Maya Moore Will Sit Out 2020 WNBA Season to Focus on Criminal Justice Reform

Joseph Zucker@@JosephZuckerFeatured ColumnistJanuary 22, 2020

MINNEAPOLIS, MN - AUGUST 14:  Maya Moore #23 of the Minnesota Lynx handles the ball against the Chicago Sky on August 14, 2018 at Target Center in Minneapolis, Minnesota.  NOTE TO USER: User expressly acknowledges and agrees that, by downloading and or using this Photograph, user is consenting to the terms and conditions of the Getty Images License Agreement. Mandatory Copyright Notice: Copyright 2018 NBAE (Photo by Jordan Johnson/NBAE via Getty Images)
Jordan Johnson/Getty Images

Maya Moore will miss her second straight WNBA season in 2020.

According to the New York Times' Kurt Streeter, the Minnesota Lynx star plans to sit out "so she can continue to push for criminal justice reform and the release of Jonathan Irons, a man she believes is innocent of the crime for which he was sentenced to prison."

Moore told Streeter: "I'm in a really good place right now with my life, and I don't want to change anything. Basketball has not been foremost in my mind. I've been able to rest, and connect with people around me, actually be in their presence after all of these years on the road. And I've been able to be there for Jonathan."

Lynx head coach and general manager Cheryl Reeve issued a statement about the development.

"Over the last year we have been in frequent contact with Maya around the great work in criminal justice reform and ministry in which she is fully engaged," she said. "We are proud of the ways that Maya is advocating for justice and using her platform to impact social change."

Moore first announced on the Players' Tribune last February she wasn't going to suit up for the Lynx in 2019. She told Streeter in June that she had become focused on criminal justice reform.

Moore said she met Irons, who is serving a 50-year sentence for burglary and assault after being tried as an adult at 16, during a trip to the Jefferson City Correctional Center in Missouri in 2017.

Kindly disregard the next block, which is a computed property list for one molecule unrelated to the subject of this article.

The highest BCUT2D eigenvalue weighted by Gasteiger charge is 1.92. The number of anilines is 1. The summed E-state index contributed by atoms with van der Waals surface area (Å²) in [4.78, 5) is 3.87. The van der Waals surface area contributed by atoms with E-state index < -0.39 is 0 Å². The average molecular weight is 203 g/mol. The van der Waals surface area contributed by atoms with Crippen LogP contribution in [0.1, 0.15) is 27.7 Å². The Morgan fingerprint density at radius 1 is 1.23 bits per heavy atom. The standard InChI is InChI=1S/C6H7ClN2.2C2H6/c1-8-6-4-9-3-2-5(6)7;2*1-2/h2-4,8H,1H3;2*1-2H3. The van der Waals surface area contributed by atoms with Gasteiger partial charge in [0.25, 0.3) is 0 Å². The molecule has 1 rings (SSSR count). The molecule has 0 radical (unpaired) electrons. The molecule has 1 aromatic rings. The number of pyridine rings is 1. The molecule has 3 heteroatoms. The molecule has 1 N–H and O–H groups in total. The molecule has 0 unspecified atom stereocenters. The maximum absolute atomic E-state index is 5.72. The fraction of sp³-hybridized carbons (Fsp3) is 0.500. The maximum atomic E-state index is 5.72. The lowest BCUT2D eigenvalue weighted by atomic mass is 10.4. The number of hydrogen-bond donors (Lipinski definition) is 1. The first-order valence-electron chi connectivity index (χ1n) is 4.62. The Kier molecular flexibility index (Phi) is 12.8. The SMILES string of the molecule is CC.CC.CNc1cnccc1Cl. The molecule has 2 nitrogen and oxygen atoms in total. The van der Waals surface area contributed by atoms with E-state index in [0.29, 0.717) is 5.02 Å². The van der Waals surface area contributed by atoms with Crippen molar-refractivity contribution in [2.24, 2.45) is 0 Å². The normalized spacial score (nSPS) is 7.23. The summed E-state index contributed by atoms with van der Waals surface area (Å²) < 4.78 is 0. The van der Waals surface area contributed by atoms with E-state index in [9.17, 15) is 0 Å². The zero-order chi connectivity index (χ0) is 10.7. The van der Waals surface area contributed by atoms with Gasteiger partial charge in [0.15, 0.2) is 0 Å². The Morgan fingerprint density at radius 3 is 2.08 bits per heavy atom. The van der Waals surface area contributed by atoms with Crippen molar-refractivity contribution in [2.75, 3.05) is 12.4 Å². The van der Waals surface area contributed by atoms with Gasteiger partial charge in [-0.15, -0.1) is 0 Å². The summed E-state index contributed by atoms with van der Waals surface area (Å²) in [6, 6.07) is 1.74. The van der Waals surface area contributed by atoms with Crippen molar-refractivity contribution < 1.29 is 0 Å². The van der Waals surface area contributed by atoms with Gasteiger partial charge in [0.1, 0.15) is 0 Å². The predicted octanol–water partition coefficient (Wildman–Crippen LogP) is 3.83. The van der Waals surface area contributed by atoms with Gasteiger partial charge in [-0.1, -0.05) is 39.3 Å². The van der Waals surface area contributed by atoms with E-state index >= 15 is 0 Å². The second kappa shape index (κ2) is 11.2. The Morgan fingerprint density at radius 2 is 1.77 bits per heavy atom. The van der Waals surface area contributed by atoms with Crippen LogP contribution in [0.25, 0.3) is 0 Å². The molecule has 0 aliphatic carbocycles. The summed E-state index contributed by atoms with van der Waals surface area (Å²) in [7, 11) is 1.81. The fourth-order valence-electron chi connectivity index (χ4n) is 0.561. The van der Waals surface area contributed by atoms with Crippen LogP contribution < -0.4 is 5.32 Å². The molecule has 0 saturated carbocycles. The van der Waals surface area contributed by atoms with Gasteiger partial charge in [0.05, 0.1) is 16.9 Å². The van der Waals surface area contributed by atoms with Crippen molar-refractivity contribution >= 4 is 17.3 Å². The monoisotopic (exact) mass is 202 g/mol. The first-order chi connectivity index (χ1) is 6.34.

The 30-year-old remains one of the WNBA's biggest stars. A four-time champion and the 2014 MVP, she averaged 18.4 points, 5.9 rebounds, 3.3 assists and 1.7 steals through her first eight seasons.

By making her decision public now, Moore provides the Lynx with some time to recalibrate their roster if necessary. Teams can officially begin contract negotiations with free agents Jan. 28.

Seimone Augustus and Danielle Robinson are Minnesota's only free agents, and the 35-year-old Augustus acknowledged after last season that retirement is a possibility. She said in May she was looking to walk away after the upcoming campaign.

Moore's hiatus is unlikely to change much for the Lynx.

Her absence provided a silver lining, allowing younger players to assume larger roles than they might have otherwise.

Napheesa Collier averaged 13.1 points and 6.6 rebounds while shooting 36.1 percent from beyond the arc en route to winning Rookie of the Year. Lexie Brown was a 38.5 percent shooter from beyond the arc and averaged 7.6 points while excelling as the backup point guard.

Assuming they continue to improve alongside the veteran duo of Odyssey Sims and Sylvia Fowles, an improvement on their 18 wins from 2019 is attainable for the Lynx even without Moore.

Related

    WNBA All-Time Assist Leader Sue Bird, Storm Agree to New Contract

    WNBA logo
    WNBA

    WNBA All-Time Assist Leader Sue Bird, Storm Agree to New Contract

    Tyler Conway
    via Bleacher Report

    The Legend of Mambacita 🙏🐍

    @MirinFader spoke to friends and coaches who shared their favorite stories about Gigi Bryant ➡️

    WNBA logo
    WNBA

    The Legend of Mambacita 🙏🐍

    Mirin Fader
    via Bleacher Report

    Sparks Land Seimone Augustus

    Four-time WNBA Champion agrees to deal with Los Angeles

    Minnesota Lynx logo
    Minnesota Lynx

    Sparks Land Seimone Augustus

    Joseph Zucker
    via Bleacher Report

    2020 Hoops HOF Finalists

    Kobe Bryant, Tim Duncan and Kevin Garnett headline list of eight Hall of Fame finalists

    WNBA logo
    WNBA

    2020 Hoops HOF Finalists

    Adam Wells
    via Bleacher Report